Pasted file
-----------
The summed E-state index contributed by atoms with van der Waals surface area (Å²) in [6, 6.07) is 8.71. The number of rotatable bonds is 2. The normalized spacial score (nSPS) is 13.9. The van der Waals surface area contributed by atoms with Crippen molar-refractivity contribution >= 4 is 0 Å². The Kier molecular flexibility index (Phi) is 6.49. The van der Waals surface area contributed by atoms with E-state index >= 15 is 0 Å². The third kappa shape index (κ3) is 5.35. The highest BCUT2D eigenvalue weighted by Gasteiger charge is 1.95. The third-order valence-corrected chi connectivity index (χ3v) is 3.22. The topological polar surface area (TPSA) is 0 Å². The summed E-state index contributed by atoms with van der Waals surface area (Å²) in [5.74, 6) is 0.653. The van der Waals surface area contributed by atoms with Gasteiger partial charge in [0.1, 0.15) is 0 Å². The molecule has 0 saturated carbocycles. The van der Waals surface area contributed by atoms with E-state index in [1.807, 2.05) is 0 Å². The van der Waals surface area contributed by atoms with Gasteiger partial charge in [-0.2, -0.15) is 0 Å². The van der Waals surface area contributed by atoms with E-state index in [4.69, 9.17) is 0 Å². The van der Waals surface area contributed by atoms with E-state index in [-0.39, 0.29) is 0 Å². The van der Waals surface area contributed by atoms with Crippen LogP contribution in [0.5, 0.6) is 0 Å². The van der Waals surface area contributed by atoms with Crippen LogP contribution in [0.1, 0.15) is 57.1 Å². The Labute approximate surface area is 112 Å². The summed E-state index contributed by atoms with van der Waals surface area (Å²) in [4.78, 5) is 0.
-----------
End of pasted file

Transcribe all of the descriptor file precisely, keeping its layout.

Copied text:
The summed E-state index contributed by atoms with van der Waals surface area (Å²) in [6, 6.07) is 8.71. The number of rotatable bonds is 2. The normalized spacial score (nSPS) is 13.9. The van der Waals surface area contributed by atoms with Crippen molar-refractivity contribution >= 4 is 0 Å². The Kier molecular flexibility index (Phi) is 6.49. The van der Waals surface area contributed by atoms with E-state index >= 15 is 0 Å². The third kappa shape index (κ3) is 5.35. The highest BCUT2D eigenvalue weighted by Gasteiger charge is 1.95. The third-order valence-corrected chi connectivity index (χ3v) is 3.22. The topological polar surface area (TPSA) is 0 Å². The summed E-state index contributed by atoms with van der Waals surface area (Å²) in [5.74, 6) is 0.653. The van der Waals surface area contributed by atoms with Gasteiger partial charge in [0.1, 0.15) is 0 Å². The molecule has 0 saturated carbocycles. The van der Waals surface area contributed by atoms with E-state index in [1.807, 2.05) is 0 Å². The van der Waals surface area contributed by atoms with Gasteiger partial charge in [-0.2, -0.15) is 0 Å². The van der Waals surface area contributed by atoms with E-state index in [4.69, 9.17) is 0 Å². The van der Waals surface area contributed by atoms with E-state index in [-0.39, 0.29) is 0 Å². The van der Waals surface area contributed by atoms with Crippen LogP contribution in [0.5, 0.6) is 0 Å². The van der Waals surface area contributed by atoms with Crippen LogP contribution in [0.1, 0.15) is 57.1 Å². The Labute approximate surface area is 112 Å². The summed E-state index contributed by atoms with van der Waals surface area (Å²) in [4.78, 5) is 0.